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October 2017

An important report was released last week by the Productivity Commission. The report looks at the current and future factors that are, and will be affecting the productivity of the Australian economy, and draws recommendations for reform in a range of sectors.

The report has been a topic of commentary among journo-economists, most notably Jessica Irvine and Ross Gittins.

Both of those are generally positive about the report, and Gittins points out that this one, unlike some previous outputs of the Productivity Commission, is people-friendly rather than business-friendly. Irvine briefly touches on the problem of adequate (or, really currently inadequate) measurement of productivity.

The inadequacy is in that national accounting practices and productivity measurement methods have been structured at a time when manufacturing has dominated the economy. Given that the economy is continually moving more towards ‘softer’, service based sectors, there is a need for amending national accounting and productivity measurement practices to reflect that change.

Some of the shortcomings of the current productivity measurement practices relate to the incompleteness of the sets of inputs and outputs that are recognised and accounted for in the analysis. For example, the use of nature-provided inputs (e.g. water, ecosystem services) is typically ignored in the analysis. In addition, many outputs of the services sector of the economy (such as health care, education, scientific research, and information technology sector), as well as the services to society provided by other environmental assets are not well defined in terms of quantity, quality or both. This could lead to double counting, miscounting, omission, underestimation or overestimation problems in currently used productivity measuring frameworks. In addition, many inputs and outputs in these sectors do not have market prices in the traditional sense. And when prices do exist, they are often heavily regulated by the government, like in education or healthcare.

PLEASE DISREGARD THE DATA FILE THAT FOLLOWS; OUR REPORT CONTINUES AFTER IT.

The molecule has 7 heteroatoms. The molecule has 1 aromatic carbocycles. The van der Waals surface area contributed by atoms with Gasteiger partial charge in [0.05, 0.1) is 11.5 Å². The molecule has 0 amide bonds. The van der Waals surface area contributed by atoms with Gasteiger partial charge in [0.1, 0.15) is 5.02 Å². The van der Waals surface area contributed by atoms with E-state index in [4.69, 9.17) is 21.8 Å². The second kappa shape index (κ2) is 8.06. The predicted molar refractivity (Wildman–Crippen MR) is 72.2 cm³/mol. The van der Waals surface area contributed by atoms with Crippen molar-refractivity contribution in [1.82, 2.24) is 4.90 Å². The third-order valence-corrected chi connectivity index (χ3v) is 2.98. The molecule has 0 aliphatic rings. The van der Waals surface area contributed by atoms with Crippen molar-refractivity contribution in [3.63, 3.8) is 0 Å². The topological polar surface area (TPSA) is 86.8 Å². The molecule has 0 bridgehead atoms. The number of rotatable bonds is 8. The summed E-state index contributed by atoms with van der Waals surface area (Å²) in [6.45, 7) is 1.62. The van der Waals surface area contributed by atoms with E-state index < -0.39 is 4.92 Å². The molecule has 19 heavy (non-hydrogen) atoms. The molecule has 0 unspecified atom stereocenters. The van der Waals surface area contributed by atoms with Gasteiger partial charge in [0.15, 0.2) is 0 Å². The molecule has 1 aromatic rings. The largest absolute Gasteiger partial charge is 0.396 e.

In this light, the need for more integrated and better indicators of productivity has been widely recognised. We need to be able to jointly consider the multiple problems that exist in productivity measurement and to come up with an integrated approach that accounts for a broader set of inputs and outputs into productivity measurement, including things like environmental impacts, natural capital use, and differences in quality of human capital. This will give us a ‘real’ productivity metric, one fit for the twenty-first century!